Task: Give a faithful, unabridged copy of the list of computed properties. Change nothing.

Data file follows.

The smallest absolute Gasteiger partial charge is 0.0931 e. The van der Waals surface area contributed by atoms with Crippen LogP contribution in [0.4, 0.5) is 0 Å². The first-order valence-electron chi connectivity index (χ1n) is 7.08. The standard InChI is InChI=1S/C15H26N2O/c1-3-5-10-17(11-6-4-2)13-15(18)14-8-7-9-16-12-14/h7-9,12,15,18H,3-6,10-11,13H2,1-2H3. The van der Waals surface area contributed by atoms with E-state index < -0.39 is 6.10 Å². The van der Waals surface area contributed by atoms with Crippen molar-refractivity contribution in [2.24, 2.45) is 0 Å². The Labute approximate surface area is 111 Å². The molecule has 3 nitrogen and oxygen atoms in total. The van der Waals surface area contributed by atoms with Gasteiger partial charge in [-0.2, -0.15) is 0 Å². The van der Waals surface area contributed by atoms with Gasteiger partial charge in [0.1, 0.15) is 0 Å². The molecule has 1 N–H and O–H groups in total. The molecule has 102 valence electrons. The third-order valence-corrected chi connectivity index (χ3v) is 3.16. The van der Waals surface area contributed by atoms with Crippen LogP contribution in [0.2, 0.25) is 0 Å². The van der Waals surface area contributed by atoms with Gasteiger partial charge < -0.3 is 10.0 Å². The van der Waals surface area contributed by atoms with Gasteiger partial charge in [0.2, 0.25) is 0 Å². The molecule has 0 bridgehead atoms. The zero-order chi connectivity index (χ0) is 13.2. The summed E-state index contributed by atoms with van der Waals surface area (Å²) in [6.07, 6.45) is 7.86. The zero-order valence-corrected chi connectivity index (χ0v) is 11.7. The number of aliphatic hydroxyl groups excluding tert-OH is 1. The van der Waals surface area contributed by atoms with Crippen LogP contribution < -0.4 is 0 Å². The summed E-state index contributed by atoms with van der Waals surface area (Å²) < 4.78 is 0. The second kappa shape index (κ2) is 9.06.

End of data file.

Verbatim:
The smallest absolute Gasteiger partial charge is 0.0931 e. The van der Waals surface area contributed by atoms with Crippen LogP contribution in [0.4, 0.5) is 0 Å². The first-order valence-electron chi connectivity index (χ1n) is 7.08. The standard InChI is InChI=1S/C15H26N2O/c1-3-5-10-17(11-6-4-2)13-15(18)14-8-7-9-16-12-14/h7-9,12,15,18H,3-6,10-11,13H2,1-2H3. The van der Waals surface area contributed by atoms with E-state index < -0.39 is 6.10 Å². The van der Waals surface area contributed by atoms with Crippen molar-refractivity contribution in [2.24, 2.45) is 0 Å². The Labute approximate surface area is 111 Å². The molecule has 3 nitrogen and oxygen atoms in total. The van der Waals surface area contributed by atoms with Gasteiger partial charge in [-0.2, -0.15) is 0 Å². The van der Waals surface area contributed by atoms with Gasteiger partial charge in [0.1, 0.15) is 0 Å². The molecule has 1 N–H and O–H groups in total. The molecule has 102 valence electrons. The third-order valence-corrected chi connectivity index (χ3v) is 3.16. The van der Waals surface area contributed by atoms with Crippen LogP contribution in [0.2, 0.25) is 0 Å². The van der Waals surface area contributed by atoms with Gasteiger partial charge < -0.3 is 10.0 Å². The van der Waals surface area contributed by atoms with Gasteiger partial charge in [0.2, 0.25) is 0 Å². The molecule has 0 bridgehead atoms. The zero-order chi connectivity index (χ0) is 13.2. The summed E-state index contributed by atoms with van der Waals surface area (Å²) in [6.07, 6.45) is 7.86. The zero-order valence-corrected chi connectivity index (χ0v) is 11.7. The number of aliphatic hydroxyl groups excluding tert-OH is 1. The van der Waals surface area contributed by atoms with Crippen LogP contribution < -0.4 is 0 Å². The summed E-state index contributed by atoms with van der Waals surface area (Å²) < 4.78 is 0. The second kappa shape index (κ2) is 9.06.